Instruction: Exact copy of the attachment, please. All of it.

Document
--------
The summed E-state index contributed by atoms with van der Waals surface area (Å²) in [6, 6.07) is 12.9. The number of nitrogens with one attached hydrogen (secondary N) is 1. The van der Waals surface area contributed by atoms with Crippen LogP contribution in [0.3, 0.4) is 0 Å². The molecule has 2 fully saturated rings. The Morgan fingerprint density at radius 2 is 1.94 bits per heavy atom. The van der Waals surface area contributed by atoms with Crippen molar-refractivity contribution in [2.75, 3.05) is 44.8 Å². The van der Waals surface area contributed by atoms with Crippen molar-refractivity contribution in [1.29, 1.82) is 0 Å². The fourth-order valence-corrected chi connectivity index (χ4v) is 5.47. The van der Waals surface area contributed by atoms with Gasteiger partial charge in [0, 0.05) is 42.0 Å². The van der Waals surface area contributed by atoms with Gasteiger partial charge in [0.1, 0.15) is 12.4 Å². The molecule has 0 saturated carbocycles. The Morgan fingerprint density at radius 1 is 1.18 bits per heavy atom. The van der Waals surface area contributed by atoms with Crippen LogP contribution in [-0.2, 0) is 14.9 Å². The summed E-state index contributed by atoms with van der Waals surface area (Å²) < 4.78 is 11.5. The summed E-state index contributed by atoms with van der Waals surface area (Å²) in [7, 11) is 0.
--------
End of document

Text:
The summed E-state index contributed by atoms with van der Waals surface area (Å²) in [6, 6.07) is 12.9. The number of nitrogens with one attached hydrogen (secondary N) is 1. The van der Waals surface area contributed by atoms with Crippen LogP contribution in [0.3, 0.4) is 0 Å². The molecule has 2 fully saturated rings. The Morgan fingerprint density at radius 2 is 1.94 bits per heavy atom. The van der Waals surface area contributed by atoms with Crippen molar-refractivity contribution in [2.75, 3.05) is 44.8 Å². The van der Waals surface area contributed by atoms with Crippen molar-refractivity contribution in [1.29, 1.82) is 0 Å². The fourth-order valence-corrected chi connectivity index (χ4v) is 5.47. The van der Waals surface area contributed by atoms with Gasteiger partial charge in [0, 0.05) is 42.0 Å². The van der Waals surface area contributed by atoms with Gasteiger partial charge in [0.1, 0.15) is 12.4 Å². The molecule has 0 saturated carbocycles. The Morgan fingerprint density at radius 1 is 1.18 bits per heavy atom. The van der Waals surface area contributed by atoms with Crippen LogP contribution in [-0.2, 0) is 14.9 Å². The summed E-state index contributed by atoms with van der Waals surface area (Å²) < 4.78 is 11.5. The summed E-state index contributed by atoms with van der Waals surface area (Å²) in [7, 11) is 0.